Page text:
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[00:00:00] Dr. Sharp: Welcome to The Testing Psychologist podcast, episode 9. This is Dr. Jeremy Sharp.

Welcome to another episode of The Testing Psychologist podcast. Today, I am talking with Dr. Amy Connery. Amy is a board-certified pediatric neuropsychologist in the Department of Rehabilitation at Children’s Hospital Colorado and an Assistant Clinical Professor at the University of Colorado School of Medicine.

She provides neuropsychological assessments and consultations in the Concussion Clinic, International Adoption Clinic, and Non-Accidental Brain Injury Care Clinic at Children’s in addition to bilingual Spanish assessments. Her research is in mild traumatic brain [00:01:00] injury and validity testing in pediatric assessment, which we will definitely get into later on.

Amy’s most recently been involved in research examining neurodevelopmental outcomes after Zika infection, and is currently in the process of putting together a grant and setting up services in Guatemala to do some assessments with Zika.

Amy, welcome to the podcast.

Dr. Amy: Thank you.

Dr. Sharp: I am excited to be talking with you today. Just a little background, Amy and I have known each other for, it’ll be three years this summer, which is hard to believe, it’s gone by that fast. I initially contacted Amy as someone who could maybe provide me with some consultation/supervision on some neuropsychological assessments.

As I’ve talked about here before in the podcast, I’m a [00:02:00] “regular” psychologist who went back after the fact and have been trying to build neuropsychological services and do so in an ethical way. Amy has been a great resource along the way and provided a lot of great consultation over the years. So super excited to have you here, Amy, and get into a lot of different things about your career in private practice and some of the work you’re doing right now.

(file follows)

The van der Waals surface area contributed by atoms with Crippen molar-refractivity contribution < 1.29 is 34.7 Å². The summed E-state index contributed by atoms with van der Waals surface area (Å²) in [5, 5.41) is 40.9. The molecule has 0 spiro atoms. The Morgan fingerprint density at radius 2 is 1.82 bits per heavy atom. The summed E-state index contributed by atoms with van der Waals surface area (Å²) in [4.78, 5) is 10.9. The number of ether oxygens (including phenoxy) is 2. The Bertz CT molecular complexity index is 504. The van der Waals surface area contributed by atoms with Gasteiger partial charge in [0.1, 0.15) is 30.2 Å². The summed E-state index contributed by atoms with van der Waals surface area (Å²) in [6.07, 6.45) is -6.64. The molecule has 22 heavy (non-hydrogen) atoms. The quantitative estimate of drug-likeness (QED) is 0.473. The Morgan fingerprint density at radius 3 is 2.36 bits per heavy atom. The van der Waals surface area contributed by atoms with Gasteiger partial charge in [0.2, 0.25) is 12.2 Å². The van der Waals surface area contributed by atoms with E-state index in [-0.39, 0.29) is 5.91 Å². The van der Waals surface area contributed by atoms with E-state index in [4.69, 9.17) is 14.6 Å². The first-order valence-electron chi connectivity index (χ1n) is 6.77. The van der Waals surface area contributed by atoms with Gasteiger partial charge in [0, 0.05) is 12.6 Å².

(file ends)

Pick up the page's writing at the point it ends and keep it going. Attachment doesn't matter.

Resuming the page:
Dr. Amy: Great. Glad to be here.

Dr. Sharp: That’s awesome. I wanted to start with, maybe you could talk just a little bit about that classic question; why did you want to become a psychologist and then maybe talk a little bit about why specifically neuropsychology?

Dr. Amy: My thinking around being a psychologist happened early and was pretty linear. [00:03:00] I came to neuropsychology in an indirect way. It was not something I knew I wanted to do as a younger person and certainly, even all through graduate school and my predoctoral internship, I still did not know that that was something I wanted to do.

I came to psychology probably like many people. I was interested in child development, attracted to the idea of a helping profession, and thought that I wanted to be a child psychologist who provided therapy. So that is how I trained. I went to a very traditional psychodynamic graduate school and trained in that way.

And then in maybe my third year of graduate school, the training director was encouraging me to get more experience in assessment. And I said, I did not want to do assessment. He said, well, if you want to be a good child psychologist, you have to be able to understand assessment, be able to read a report and so you really need this experience.

And [00:04:00] so I did that in my third-year externship and really loved it. I loved the direct way that you would get a referral question, you would make a plan to answer the question, you would answer the question, make a plan to make things better. It was a great fit for me in that way.